A collaboration between distiller Richard Seale of Foursquare Distillery in Barbados and renowned Italian importer Luca Gargano of Velier, Probitas was created to be the optimal lightly aged rum. Combining the best of Barbados column still rum and funky unaged Jamaican pot still rum from Hampden Estate distillery, the blend is rounded out by a dose of two-year-old aged pot still rum from Foursquare, an addition that gives Veritas a slight straw-gold hue.

“[Probitas] was a game changer for me when it was released,” says Connie Cain, director at Milk in Reading, U.K. “If I’m in the mood for that earthier, slightly saline, banana-y Daiquiri—which is usually my vibe—it’s my go-to rum. With the slightly higher ABV, it punches through to give you the fullest-bodied Daiquiri you could wish for, and the pot still comes through as a finish on your palate—it’s utterly delicious.”

  • Price: $35
  • From: 47%

Banks 5 Island Blend

For American bartenders, this rum is no stranger, as it’s been making its way onto back bars and into speed rails since its debut in 2010. Banks 5 Island Blend Rum is an approachable blend of 21 rums from five distilleries in Trinidad, Jamaica, Barbados, Java and Guyana, each aged between three and 12 years, then filtered to remove the color.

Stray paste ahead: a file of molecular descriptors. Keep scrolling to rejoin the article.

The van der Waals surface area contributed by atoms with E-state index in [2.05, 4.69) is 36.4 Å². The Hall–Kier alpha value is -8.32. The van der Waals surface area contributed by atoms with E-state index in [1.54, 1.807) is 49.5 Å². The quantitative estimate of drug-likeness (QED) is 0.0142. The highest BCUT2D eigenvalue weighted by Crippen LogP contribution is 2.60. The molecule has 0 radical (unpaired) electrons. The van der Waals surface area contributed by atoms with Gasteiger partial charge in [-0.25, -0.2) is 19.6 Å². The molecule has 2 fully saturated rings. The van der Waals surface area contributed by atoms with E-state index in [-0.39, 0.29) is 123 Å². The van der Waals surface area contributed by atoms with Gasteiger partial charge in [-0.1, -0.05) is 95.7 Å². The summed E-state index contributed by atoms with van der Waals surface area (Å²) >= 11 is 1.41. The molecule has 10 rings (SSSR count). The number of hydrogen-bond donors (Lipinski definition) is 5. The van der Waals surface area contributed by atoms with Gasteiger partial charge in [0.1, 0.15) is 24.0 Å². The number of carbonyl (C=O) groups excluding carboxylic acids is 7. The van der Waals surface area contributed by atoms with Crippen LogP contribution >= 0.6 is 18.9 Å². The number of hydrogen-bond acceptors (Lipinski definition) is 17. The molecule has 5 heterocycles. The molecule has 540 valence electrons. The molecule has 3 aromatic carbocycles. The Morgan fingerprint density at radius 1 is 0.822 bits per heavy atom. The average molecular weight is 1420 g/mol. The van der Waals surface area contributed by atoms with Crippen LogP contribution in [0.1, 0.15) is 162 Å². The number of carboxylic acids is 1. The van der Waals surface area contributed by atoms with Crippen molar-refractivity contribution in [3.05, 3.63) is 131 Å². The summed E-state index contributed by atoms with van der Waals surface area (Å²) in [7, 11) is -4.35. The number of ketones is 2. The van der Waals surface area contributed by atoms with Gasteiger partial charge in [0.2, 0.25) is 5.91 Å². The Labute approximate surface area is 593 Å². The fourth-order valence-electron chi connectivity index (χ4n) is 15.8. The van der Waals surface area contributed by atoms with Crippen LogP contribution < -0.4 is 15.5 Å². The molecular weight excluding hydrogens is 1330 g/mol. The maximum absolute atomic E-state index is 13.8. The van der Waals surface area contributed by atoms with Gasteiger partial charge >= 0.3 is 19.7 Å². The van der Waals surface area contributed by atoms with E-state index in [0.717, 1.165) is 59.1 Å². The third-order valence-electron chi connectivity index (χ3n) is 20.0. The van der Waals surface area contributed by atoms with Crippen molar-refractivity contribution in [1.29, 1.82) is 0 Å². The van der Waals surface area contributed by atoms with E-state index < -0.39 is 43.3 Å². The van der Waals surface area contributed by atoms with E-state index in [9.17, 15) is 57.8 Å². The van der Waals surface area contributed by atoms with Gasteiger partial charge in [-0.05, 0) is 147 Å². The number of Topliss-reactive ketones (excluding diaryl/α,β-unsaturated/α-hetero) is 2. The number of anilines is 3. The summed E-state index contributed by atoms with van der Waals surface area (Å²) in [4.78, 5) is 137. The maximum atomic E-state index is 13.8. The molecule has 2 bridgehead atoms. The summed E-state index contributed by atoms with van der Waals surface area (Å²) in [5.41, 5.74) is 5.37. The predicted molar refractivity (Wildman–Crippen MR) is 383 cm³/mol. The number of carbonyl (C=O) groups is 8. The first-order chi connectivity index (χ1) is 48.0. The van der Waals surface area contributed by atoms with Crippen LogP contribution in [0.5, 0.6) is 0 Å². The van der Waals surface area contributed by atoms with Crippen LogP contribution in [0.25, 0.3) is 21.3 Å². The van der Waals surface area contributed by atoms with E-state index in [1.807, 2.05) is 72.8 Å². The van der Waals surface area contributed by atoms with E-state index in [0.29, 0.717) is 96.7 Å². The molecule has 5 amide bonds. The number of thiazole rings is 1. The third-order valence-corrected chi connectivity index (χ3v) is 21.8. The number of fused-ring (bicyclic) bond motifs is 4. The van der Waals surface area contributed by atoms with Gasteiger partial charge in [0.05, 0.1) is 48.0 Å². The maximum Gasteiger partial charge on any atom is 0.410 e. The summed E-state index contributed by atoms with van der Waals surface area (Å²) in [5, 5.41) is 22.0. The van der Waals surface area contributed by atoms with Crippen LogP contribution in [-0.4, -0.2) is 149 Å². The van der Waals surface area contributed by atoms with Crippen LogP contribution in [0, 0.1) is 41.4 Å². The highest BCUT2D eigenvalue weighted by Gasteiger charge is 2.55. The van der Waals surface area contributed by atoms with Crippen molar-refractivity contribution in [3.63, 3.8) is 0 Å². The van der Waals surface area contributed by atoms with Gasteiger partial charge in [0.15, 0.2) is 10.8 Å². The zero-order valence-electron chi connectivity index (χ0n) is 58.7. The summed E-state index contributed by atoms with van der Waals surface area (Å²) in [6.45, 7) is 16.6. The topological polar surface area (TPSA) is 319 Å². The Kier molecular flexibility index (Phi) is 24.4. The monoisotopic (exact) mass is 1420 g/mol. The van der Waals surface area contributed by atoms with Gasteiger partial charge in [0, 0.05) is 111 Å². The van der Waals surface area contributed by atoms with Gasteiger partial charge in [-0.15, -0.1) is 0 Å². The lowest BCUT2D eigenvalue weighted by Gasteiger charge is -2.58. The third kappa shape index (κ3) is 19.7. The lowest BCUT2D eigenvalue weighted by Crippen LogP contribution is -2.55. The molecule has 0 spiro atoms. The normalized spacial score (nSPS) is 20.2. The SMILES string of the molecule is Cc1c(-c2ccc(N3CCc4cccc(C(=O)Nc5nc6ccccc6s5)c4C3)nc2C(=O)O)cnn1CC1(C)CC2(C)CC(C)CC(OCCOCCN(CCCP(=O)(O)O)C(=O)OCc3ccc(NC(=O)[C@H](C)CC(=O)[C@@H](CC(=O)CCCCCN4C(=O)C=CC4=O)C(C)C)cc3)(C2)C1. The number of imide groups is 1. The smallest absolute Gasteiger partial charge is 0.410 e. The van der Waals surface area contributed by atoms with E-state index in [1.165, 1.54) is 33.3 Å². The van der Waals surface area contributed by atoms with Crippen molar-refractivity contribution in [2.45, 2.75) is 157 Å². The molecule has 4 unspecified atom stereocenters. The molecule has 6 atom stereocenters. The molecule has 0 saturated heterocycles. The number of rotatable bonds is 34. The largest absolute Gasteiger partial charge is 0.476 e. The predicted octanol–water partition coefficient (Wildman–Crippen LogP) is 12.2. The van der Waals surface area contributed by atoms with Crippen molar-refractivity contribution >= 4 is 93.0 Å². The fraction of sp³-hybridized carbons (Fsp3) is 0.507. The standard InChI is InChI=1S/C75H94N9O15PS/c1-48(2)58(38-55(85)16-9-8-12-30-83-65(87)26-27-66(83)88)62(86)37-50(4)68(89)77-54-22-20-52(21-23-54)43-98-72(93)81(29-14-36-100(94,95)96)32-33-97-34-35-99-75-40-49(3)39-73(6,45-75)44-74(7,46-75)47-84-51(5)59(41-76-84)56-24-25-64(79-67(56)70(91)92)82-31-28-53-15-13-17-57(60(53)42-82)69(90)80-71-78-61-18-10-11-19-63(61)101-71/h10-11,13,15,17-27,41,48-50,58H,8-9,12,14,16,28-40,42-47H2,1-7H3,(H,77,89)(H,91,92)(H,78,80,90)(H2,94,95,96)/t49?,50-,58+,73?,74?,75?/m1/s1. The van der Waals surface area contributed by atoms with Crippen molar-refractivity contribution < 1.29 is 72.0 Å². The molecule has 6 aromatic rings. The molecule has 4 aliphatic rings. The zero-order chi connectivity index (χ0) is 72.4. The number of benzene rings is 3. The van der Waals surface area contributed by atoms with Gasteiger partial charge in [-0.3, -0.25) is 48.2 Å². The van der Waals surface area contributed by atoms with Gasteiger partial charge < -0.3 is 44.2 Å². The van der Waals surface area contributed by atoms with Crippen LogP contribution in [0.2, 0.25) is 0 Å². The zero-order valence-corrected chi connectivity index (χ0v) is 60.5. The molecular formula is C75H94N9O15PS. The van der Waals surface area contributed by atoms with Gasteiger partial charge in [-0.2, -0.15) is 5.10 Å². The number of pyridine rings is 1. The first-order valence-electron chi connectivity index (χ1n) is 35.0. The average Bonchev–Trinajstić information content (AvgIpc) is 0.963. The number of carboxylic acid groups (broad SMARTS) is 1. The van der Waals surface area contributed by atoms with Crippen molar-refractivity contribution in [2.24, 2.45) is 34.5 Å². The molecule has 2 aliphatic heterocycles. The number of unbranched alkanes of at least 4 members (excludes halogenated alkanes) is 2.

“At Takibi, we only carry five rums, and one of them is Banks 5 Island rum,” says McLuen. (Jim Meehan, who consulted on the production of Banks 5 Island Blend rum, is also the beverage director of Takibi.) “We use it for mixing Mojitos or Daiquiris, as it’s a perfect workhorse lightly aged rum for cocktails,” she says, noting its bright citrus notes as well as its long, spicy finish.

  • Price: $30
  • ABV: 43%

Aged Rums, for Spirit-Forward Cocktails

Santa Teresa 1796

“Santa Teresa 1796 will always have a special place in my heart,” says Wrigley, who has previously worked for the Venezuelan brand. “It’s complex, dry and made by good people. It’s easily, bang for buck, one of the best sipping or stirred mixing rums on the market.”